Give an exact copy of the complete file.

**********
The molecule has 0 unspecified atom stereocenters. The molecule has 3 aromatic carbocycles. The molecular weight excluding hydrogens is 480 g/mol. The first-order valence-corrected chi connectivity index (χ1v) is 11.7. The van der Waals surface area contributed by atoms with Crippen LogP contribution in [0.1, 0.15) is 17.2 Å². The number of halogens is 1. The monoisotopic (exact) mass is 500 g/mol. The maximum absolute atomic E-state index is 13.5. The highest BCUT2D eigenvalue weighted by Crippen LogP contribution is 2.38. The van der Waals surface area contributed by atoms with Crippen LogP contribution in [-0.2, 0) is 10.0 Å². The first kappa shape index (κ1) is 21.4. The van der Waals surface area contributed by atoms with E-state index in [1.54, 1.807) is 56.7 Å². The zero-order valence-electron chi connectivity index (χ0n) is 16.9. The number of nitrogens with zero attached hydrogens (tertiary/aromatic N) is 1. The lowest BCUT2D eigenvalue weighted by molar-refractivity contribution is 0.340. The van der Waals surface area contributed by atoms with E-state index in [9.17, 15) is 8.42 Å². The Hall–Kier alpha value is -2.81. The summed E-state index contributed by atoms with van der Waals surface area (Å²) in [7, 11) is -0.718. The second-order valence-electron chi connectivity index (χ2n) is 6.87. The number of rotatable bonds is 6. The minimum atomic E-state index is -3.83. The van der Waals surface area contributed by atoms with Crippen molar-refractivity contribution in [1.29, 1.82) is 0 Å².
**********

The molecule has 0 unspecified atom stereocenters. The molecule has 3 aromatic carbocycles. The molecular weight excluding hydrogens is 480 g/mol. The first-order valence-corrected chi connectivity index (χ1v) is 11.7. The van der Waals surface area contributed by atoms with Crippen LogP contribution in [0.1, 0.15) is 17.2 Å². The number of halogens is 1. The monoisotopic (exact) mass is 500 g/mol. The maximum absolute atomic E-state index is 13.5. The highest BCUT2D eigenvalue weighted by Crippen LogP contribution is 2.38. The van der Waals surface area contributed by atoms with Crippen LogP contribution in [-0.2, 0) is 10.0 Å². The first kappa shape index (κ1) is 21.4. The van der Waals surface area contributed by atoms with E-state index in [1.54, 1.807) is 56.7 Å². The zero-order valence-electron chi connectivity index (χ0n) is 16.9. The number of nitrogens with zero attached hydrogens (tertiary/aromatic N) is 1. The lowest BCUT2D eigenvalue weighted by molar-refractivity contribution is 0.340. The van der Waals surface area contributed by atoms with E-state index in [9.17, 15) is 8.42 Å². The Hall–Kier alpha value is -2.81. The summed E-state index contributed by atoms with van der Waals surface area (Å²) in [7, 11) is -0.718. The second-order valence-electron chi connectivity index (χ2n) is 6.87. The number of rotatable bonds is 6. The minimum atomic E-state index is -3.83. The van der Waals surface area contributed by atoms with Crippen molar-refractivity contribution in [1.29, 1.82) is 0 Å².